Tag Archives: Peer review

Self-organised scientific crowds to remedy research bureaucracy

In an era where research bureaucracy is the biggest burden bestowed upon scientists, some are seeking practical solutions. Inspired by the science of complex networks, new ways of harnessing the wisdom of the scientific community are emerging. This leads to new decision-making mechanisms to allocated the limited amount of resources, which is bypassing the biggest plague affecting the research endeavour. Michele Catanzaro investigates out-of-the-box solutions to this bureaucratic conundrum for Euroscientist. Read more [...]

The day when science is truly open

One day, we can imagine that science will truly be open. Before we reach that stage, however, a number of issues have to be tackled. Particularly, when it comes to transparency, more suitable evaluation giving adequate credit for researchers involved in contributing to all aspects of the scientific process, most of which were unaccounted for until now, and optimum use of the availability of very large sets of data. Ultimately, life as a scientist in the era of web 2.0 is bound to change beyond recognition. Read more [...]

Jan Velterop: further opening science thanks to a cultural shift

This is the first of a series of articles and interview in our forthcoming special issue on Open Science due to be published on 22nd June. In this exclusive interview with EuroScientist, Jan Velterop, an active advocate of open access, gives his opinion about how scholarly publishing is going to play a role in the evolution of research towards more open science. He outlines the types of hurdles present along the way, in relation to copyright and the peer review process, among others. He also touches upon what, he believes, needs to change in the behaviour of scientists themselves and that of academic institutions Read more [...]

Reviewer anonymity: a hindrance to self-correction in science?

The culture and conditions of the scientific process have evolved in such a way—with greater collaboration and greater competition than ever before--that anonymity no longer serves its purpose. It is therefore time to reflect on the best mechanisms that can be introduced to ensure greater study reproducibility and replicability. Read more [...]

Kamila Markram: changing the way academics work

In this exclusive interview with EuroScientist, Kamila Markram explains how Frontiers, the open access academic publisher she co-founded is designed to remedy some of the shortcomings of the current academic publishing process. She talks about reinventing peer review by making it possible to exchange views, introducing altmetrics and making science attractive to young minds. She also introduces Loop, a social media network for scientists designed to be integrated wherever scientists are present, in places such as online publications and universities web sites. Read more [...]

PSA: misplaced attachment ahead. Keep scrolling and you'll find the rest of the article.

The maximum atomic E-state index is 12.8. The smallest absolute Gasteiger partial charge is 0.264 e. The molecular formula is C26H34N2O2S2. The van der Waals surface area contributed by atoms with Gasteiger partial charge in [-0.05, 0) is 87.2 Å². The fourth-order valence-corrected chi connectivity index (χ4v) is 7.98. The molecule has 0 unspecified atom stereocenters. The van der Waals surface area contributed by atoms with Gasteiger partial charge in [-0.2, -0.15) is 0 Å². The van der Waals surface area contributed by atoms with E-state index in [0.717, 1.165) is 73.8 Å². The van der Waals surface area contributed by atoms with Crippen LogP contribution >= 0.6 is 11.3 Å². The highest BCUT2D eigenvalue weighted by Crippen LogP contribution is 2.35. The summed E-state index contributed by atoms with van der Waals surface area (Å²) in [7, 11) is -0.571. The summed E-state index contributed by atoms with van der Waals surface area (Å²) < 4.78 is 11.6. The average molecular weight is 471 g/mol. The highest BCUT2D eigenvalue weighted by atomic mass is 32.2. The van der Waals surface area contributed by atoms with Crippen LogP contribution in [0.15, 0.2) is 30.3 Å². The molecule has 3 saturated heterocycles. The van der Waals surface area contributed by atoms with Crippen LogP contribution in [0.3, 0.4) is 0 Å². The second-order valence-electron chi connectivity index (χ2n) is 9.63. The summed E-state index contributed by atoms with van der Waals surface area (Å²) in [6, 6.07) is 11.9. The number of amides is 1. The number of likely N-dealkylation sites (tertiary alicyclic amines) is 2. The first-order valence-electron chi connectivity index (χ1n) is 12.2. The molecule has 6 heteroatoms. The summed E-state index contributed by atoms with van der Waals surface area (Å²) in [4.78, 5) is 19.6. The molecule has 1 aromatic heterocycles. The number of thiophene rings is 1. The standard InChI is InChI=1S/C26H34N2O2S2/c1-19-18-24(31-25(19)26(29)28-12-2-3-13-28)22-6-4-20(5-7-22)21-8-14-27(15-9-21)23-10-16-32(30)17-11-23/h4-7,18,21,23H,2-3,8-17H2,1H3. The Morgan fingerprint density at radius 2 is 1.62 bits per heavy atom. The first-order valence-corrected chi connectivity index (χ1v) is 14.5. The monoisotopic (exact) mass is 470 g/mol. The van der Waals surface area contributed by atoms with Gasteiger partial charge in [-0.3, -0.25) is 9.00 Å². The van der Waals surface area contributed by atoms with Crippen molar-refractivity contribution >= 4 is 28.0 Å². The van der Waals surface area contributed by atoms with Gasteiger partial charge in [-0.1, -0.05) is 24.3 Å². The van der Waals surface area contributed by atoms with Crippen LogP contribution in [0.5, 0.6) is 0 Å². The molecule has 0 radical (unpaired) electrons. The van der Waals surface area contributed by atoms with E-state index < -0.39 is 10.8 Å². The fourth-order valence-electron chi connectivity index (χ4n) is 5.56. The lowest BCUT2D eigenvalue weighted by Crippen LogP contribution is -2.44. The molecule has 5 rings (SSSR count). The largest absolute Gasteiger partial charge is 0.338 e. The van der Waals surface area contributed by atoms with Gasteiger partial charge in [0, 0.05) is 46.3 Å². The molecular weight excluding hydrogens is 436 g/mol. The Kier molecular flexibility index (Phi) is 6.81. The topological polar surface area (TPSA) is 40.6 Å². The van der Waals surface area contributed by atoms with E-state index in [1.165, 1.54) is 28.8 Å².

ScienceOpen: the next wave of Open Access?

The internet is transforming the way researchers communicate. And the pace of change is increasing. A number of issues have arisen under increasing public scrutiny. These include peer-review transparency, open data, evaluation of research impact—both based on articles and authors—as well as research reproducibility. At the same time, demand for real time Open Access (OA) to the latest scientific and medical results has rocketed. Read more [...]

Alternative modes of research funding: exceptions or growing trend?

Peer-review of projects dominates when it comes to decision on how to allocate funding for science. But is it really the best way? Funders certainly think so. Over 95% of biomedical funding in the UK, for example, relied on peer-review grant allocations, a 2012 report found. In the absence of tried and tested alternative, peer review has become the default solution. But there is a clear demand for new and less onerous ways of funding research. Read more [...]

Mentors, mates or metrics: what are the alternatives to peer review?

You think that scientists, being quite clever people, would be able to agree on the best way to rank each other's work. Oh no, not any longer. For this article, the EuroScientist asked Science, Cell and Nature as well as eLife and independent commentators to go on the record with their thoughts on how they see the peer review system, as it stands, and what alternatives should be considered. Read more [...]

Evaluation: dogma of excellence replaced by scientific diversity

The current dogma says that the largest part of available research funds must be assigned only to the best scientists. This way, researchers are put in competition with each other . Only a small fraction will be able to obtain the research funds needed to fully develop their own scientific projects. There is a fundamental flaw in this strategy. If some competition is good for public research, it is clear that there is a threshold beyond which competition creates more adverse than positive effects. Read more [...]

Mary Phillips: The academic evaluation conundrum

Mary Phillips has worked as an academic in biomedical sciences at Oxford University, UK, as a funder with the Wellcome Trust, in London, and as director of research planning for University College London. Find out her unique perspective on the limitations of the existing evaluation systems, be it for academic institutions or individual scientists. In this exclusive interview with the EuroScientist, she shares the lessons learned from her various positions related to academia. Read more [...]